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Rediscovering Leavenworth: Seven great hikes around the area

Thu., Aug. 3, 2017, 5:55 a.m.

LEAVENWORTH – This might be hottest mountain hangout in Washington state.

With world-class hiking, rock climbing, mountain biking and whitewater accessibility, Leavenworth is being rediscovered as an outdoor recreation Mecca by people who once dismissed it as a kitschy Bavarian-themed roadside attraction.

“Recreation is definitely bringing in a younger crowd of visitors here who want to do things outdoors,” says Jessica Stoller of Leavenworth Chamber of Commerce. “It’s also bringing in people who want to live here – they’re trying to find a way to stay here and make a living.”

Hiking is a big part of Leavenworth’s popularity.

“We have seen a dramatic spike in visitor use on the Wenatchee River Ranger District over the past four or five years,” says Carly Reed, lead wilderness ranger.

Dozens of trails begin near town. And higher up off of Icicle Creek Road, dozens more wend their way up steep hillsides for picturesque views of some of the most iconic peaks in the Cascades.

Before heading out, check on trail conditions at the Wenatchee River Ranger District building in Leavenworth just off U.S. Highway 2, call (509) 548-2550, or go to the agency website.

By far the most popular hikes in the Leavenworth area are into the Enchantment Lakes Basin, Reed says. Of the estimated 75,000 hikers last year in the ranger district, 25,000 went into the Enchantments. The beauty of the high-mountain basin is undeniable, but if you want to avoid crowds consider hiking elsewhere. You’ll have plenty of choices.

Here’s a look at seven great hikes in the Leavenworth area:

Blackbird Island

Rating: Easy

Distance: 2-mile loop

Elevation gain: 100 feet

What’s great about it: You’d think that a hike through a city park would be tame, but this ramble feels remarkably wild. You might even see a bear or three.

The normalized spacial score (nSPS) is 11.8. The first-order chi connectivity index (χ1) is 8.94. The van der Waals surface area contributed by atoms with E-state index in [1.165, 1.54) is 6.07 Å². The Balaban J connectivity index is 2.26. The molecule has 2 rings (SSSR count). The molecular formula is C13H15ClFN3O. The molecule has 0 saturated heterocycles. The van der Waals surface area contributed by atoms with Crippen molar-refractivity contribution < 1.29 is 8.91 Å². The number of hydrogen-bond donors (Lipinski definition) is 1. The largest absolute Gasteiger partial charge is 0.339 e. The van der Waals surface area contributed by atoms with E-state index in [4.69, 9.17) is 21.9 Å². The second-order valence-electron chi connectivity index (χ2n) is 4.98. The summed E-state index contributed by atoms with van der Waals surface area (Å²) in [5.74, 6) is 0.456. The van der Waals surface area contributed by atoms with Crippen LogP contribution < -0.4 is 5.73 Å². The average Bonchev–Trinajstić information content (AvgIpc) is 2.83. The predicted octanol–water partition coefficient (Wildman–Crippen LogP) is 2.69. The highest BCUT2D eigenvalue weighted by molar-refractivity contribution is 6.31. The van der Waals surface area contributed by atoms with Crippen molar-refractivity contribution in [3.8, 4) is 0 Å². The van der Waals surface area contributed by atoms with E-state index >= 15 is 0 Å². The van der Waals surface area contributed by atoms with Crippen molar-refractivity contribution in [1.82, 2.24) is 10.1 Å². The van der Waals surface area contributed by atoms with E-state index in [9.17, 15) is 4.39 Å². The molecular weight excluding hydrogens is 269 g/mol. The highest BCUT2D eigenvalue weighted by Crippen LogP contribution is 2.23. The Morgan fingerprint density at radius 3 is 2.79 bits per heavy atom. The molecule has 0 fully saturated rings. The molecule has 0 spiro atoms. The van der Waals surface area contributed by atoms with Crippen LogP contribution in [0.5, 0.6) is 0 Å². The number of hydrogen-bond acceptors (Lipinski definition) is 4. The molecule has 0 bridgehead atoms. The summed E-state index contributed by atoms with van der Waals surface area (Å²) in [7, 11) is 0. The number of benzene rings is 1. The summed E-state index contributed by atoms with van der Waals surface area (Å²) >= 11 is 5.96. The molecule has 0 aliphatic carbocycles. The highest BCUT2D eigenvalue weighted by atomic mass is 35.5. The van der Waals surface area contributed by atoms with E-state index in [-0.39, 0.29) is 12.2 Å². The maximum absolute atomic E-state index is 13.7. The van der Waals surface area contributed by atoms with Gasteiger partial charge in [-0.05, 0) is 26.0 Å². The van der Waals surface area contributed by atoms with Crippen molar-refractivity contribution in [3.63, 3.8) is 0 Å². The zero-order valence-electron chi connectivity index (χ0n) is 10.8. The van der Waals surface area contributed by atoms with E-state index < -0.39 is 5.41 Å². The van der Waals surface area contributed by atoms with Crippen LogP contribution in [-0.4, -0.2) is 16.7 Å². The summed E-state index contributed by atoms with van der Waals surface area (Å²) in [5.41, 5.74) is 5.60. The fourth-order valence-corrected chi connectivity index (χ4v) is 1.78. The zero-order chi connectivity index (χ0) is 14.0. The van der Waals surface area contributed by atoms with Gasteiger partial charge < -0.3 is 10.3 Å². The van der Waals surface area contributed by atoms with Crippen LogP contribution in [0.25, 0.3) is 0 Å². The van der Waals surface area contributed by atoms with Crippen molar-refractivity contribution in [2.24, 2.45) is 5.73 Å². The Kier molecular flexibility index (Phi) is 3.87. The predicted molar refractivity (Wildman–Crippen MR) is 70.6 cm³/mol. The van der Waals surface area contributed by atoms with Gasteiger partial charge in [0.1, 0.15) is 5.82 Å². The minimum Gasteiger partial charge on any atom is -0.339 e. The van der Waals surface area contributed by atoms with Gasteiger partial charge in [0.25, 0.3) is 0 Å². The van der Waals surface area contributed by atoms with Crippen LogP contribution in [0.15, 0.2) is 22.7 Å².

Starting in Waterfront Park just off Ninth Street, the hike follows the shoreline along the Wenatchee River, dipping into some dense cottonwood forests. You’ll find several viewpoints that take in snow-capped Wedge Mountain looming over the valley. Concrete bridges lead to and from Blackbird Island, and each section of the hike has wide, easy-to-navigate trails with maps that show your route options. Go out one way, return another to make it a loop.

Bears are frequently seen on the Enchantment Park end of the trail, so keep an eye out.

Icicle Ridge

Rating: Moderate

Distance: 4 miles round-trip

Elevation gain: 1,800 feet

What’s great about it: This is a relatively quick climb to a lovely viewpoint. Starting 1.4 miles up Icicle Road, switchback up the hillside to a saddle with commanding views of Leavenworth, the surrounding valley and scenic Tumwater Canyon on U.S. 2.

Unlike many alpine hikes to ridgelines in the Cascades, the trail doesn’t feel overly steep. The saddle viewpoint above town is a great place for a picnic, and if it’s crowded, keep climbing on the trail that eventually goes the length of Icicle Ridge. You’re sure to find solitude just a few minutes away.

Snow Lakes

Rating: Difficult

Distance: 13 miles round-trip

Elevation gain: 4,300 feet

What’s great about it: This is one of two ways into the fabled Enchantments. The route, while long, climbs moderately most of the way, leading to several high alpine lakes.

Starting from a trailhead 4.3 miles up Icicle Creek Road, immediately cross the rushing creek via a footbridge and begin climbing through a rock garden and pine forest. Within about a mile, you’ll enter the Alpine Lakes Wilderness and continue climbing along Snow Creek, with a dramatic, 700-foot rock wall rising behind it. At 5.2 miles, you’ll reach Nada Lake, a nice place for a picnic and to turn around. If you want to go higher, Snow Lakes and more of the magical Enchantments Basin are another 1.2 miles up the path.

Fourth of July Creek

Rating: Difficult

Distance: 10.6 miles round-trip